This is the time for 3D bioprinting. Incredible things are, literally, taking place in this amazing sector. Literally, because the new INKREDIBLE bioprinter developed by Swedish startup CELLINK, is going to be presented next September 8th at the TERMIS World Congress, hitting the market at the “incredible” price point of $5,000.
This is the “magic” price point that is generally considered to set the difference between the industrial and professional spheres and the prosumer/consumer target. This does not mean that we are going to be 3D printing biological tissues at home anytime soon, but there is little doubt that the bioprinting sector is following many of the same market dynamics as “traditional” 3D printing. A commercially available $5,000 bioprinter – along with other similar products such as the BioBot1 – pave the way to the idea of 3D bioprinting services, catering to the needs of bioengineers and bioengineering students (and biodesigners?) just like 3D printing services cater to the needs of designers, architects and engineers.
Getting back to the INKREDIBLE 3D printer, it even looks like a standard FFF desktop 3D printer. “It employs a pneumatic extrusion 3D printing process which is known to be less harmful to the cells”, Erik Gatenholm, director of operations (and co-founder of CELLINK with R&D Engineer Ivan Tournier), explains. Like several other commercial bioprinters it comes in two versions, the INKREDIBLE and the INKREDIBLE+; both have standard dual extrusion, with the more expensive model offering other advanced research features and coming in at $9,000.
CELLINK started developing the 3D printer as they were testing out their CELLINK consumables for bioprinting. “As we tried out so many different bioprinters, we realised there were so many small features that were missing, or that could have been done differently or could have been done better,” Erik says. “So, we brought in Hector Martines, who has a PhD in tissue engineering and has been working with 3D printers and bioprinting for a long time. He was immediately enthused by our project, so we began working together.”
There are three features that, as Erik stressed, make this 3D printer truly incredible. First of all, it has clean chamber technology. This means that the chamber inside which the bioprinting takes place is an almost sterile, CGMP environment. “It has a highly filtered air flow with positive pressure created inside the chamber so it reduces contamination and particle count inside the printing area basically down to zero. This is absolutely amazing and it means that researchers can print right on the benchtop.” Erik also assured me that up to 98% of cells are alive when using their own bioink on their 3D printer, which would be an “incredible” result.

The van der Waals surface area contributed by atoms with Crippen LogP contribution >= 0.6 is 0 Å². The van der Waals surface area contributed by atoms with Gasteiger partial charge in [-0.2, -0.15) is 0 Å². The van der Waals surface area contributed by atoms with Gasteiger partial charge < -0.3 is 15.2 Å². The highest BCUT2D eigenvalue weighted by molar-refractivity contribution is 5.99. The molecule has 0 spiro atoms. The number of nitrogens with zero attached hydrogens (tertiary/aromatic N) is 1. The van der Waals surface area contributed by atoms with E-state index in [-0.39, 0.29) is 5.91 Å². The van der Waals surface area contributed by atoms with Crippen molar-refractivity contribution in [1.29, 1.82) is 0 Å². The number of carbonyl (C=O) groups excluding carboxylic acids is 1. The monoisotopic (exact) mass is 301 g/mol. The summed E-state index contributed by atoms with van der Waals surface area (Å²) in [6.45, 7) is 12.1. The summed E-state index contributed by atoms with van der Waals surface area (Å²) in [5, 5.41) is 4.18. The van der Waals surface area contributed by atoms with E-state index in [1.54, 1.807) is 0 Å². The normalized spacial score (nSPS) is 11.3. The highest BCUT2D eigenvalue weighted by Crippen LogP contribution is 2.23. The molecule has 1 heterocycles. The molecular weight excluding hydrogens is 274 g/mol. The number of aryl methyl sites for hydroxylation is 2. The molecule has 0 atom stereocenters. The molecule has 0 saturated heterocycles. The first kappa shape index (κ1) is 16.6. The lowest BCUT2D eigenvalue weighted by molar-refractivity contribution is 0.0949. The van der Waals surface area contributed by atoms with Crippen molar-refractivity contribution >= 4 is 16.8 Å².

The second feature, already mentioned, is the standard dual extrusion, which has been introduced in order to enable all models to bioprint skin tissue. The third feature is the printer’s digital pressure sensors. “We’ve seen that many of the bioprinters in the market today have problems with regulating pressure,” Erik explains. “So, making it digital means that you have an accurate reading of what pressure you’re using because you need this kind of accuracy when you’re working to publish your research results.”
Although CELLINK makes its own consumable, the INKREDIBLE bioprinter is open to any materials, even those produced internally at research facilities and universities. “We offer ionic solutions; however, many researchers use UV-curable biomaterials and they will be able to use those in our 3D printer, as well.” In fact, another very important piece of news is that CELLINK is also announcing two new “bioconsumables”: CELLINK+, an improved CELLINK for chondrogenic differentiation, and CELLINK A, which is an alginate-based bioink that many researchers have been asking for.
What are the prospects for this new technology? As said, CELLINK and other companies like BioBots are lowering the costs of entry into the bioprinting research industry, so, who knows, we might soon see 3D bioprinting services pop up all over the world. Erik agrees that the possibility exists. “Some universities have similar facilities and researchers are already basically paying for access by the 3D bioprinted model. Today,” Erik adds, “many universities prefer to have their own bioprinters in-house.” CELLINK is not comparing its 3D printer to higher-end models, such as EnvisionTEC’s or RegenHU’s. The company targets a different market niche, one that will be able to enter this market and then move on to the higher-end machines as their research progresses.
As the technology gains adoption, 3D bioprintable model databases – a sort of “Organiverse” (don’t bother, it is already registered) – might also appear. “It is definitely something we have begun working on internally,” says Erik. “We’d like to be able to launch a library for our customers so that they can download the desired 3D tissue models they need.” Similarities with the 3D printing industry do not end here.
I remember when colorFabb announced their partnership with raw polymer material manufacturer Eastman. Well CELLINK has also just signed a partnership with Rooster Bio a large hMSC (stem) cell manufacturer. “The biofabrication field has been limited in access to easy-to-use cells, and easy-to-use biomaterials for emerging 3D bioprinting applications,” said Rooster Bio’s CEO Jon A. Rowley. “CELLINK is a leading provider of biomaterials specifically formulated for bioprinting. Collaborating with CellInk, RoosterBio is excited to jointly bring to market first-in-class kits enabling end users to quickly access sufficient stem cells for experiments, and simple protocols for high fidelity mixing and printing of living cellular bioinks. These complementary technologies will accelerate the 3D Bioprinting field towards rapid therapeutic translation.” It all sounds even more credible now.